Today, the Supreme Court concluded that a Florida canon prohibiting judges running for election from personally soliciting campaign funds does not violate the First Amendment. Williams-Yulee v. Florida Bar, 575 U.S. __ (2015). The Court concluded that Florida’s interest in preserving public confidence in the integrity of its judicial system was compelling. “Simply put, the public may lack confidence in a judge’s ability to administer justice without fear or favor if he comes to office by asking for favors.”
The high court further held that the ban does not raise any underinclusivity issues because it is aimed directly at the conduct most likely to undermine public confidence in judicial officers. Namely, the canon addresses the problem of the perception of impropriety of judicial officers coming into office based on personal requests for favors and monetary contributions. The Court likewise did not find the canon overinclusive because it narrowed only a small part of free speech and thus was narrowly tailored, as judges cannot personally ask for contributions but can direct their campaign committees to do so.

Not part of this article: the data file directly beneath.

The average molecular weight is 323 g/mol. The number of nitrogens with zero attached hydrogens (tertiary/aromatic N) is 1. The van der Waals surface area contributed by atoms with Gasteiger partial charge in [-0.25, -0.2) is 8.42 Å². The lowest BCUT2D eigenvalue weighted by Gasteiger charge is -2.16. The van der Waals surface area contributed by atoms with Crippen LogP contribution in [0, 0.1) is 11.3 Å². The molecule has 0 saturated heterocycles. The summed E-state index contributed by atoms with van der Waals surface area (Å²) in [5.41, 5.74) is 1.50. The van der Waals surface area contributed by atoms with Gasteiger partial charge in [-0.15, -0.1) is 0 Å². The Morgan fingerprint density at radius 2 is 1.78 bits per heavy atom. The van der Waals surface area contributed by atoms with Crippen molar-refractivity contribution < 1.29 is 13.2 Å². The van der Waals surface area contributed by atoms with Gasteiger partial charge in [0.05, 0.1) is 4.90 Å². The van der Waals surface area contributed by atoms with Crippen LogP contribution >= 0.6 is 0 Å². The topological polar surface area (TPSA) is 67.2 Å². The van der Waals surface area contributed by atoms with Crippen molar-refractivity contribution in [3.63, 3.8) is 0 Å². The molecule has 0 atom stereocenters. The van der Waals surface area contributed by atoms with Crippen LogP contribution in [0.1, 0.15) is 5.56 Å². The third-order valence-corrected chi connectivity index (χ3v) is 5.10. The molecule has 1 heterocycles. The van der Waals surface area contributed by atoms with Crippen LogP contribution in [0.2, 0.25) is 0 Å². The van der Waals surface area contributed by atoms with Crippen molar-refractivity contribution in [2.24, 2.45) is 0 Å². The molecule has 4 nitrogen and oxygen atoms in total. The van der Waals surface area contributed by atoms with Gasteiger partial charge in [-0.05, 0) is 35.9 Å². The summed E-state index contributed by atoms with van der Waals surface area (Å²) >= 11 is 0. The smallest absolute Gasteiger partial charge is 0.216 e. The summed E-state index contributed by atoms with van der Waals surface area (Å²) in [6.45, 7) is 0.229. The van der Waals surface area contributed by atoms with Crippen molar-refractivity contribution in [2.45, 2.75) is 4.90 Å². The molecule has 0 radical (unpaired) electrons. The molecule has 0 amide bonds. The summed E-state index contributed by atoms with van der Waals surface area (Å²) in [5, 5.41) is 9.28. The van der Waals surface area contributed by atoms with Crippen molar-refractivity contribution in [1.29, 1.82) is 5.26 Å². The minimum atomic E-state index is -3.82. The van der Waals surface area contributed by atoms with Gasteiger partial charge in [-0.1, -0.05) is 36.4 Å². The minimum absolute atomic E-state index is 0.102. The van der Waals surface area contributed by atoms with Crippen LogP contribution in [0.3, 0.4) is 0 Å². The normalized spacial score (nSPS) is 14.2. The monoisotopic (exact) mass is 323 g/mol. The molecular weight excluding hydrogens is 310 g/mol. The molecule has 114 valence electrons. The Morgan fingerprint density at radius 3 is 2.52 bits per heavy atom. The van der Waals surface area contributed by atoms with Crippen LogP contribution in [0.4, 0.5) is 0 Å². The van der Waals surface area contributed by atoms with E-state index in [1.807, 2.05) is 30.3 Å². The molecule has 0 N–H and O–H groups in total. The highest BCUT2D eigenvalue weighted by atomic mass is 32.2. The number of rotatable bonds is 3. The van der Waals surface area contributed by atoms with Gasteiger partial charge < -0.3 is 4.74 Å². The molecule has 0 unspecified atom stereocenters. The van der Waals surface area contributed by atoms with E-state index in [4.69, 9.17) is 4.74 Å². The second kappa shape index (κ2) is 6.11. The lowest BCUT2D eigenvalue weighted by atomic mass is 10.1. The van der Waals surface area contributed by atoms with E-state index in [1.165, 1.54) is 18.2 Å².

Given that a majority of states have some form of judicial election or retention procedures, the scope of Williams-Yulee will be important for many states beyond Florida.
Keywords: litigation, young lawyer, Supreme Court, First Amendment, judicial elections
— Justin L. Heather, YAC Content Manager, The Quinlan Law Firm LLC, Chicago, IL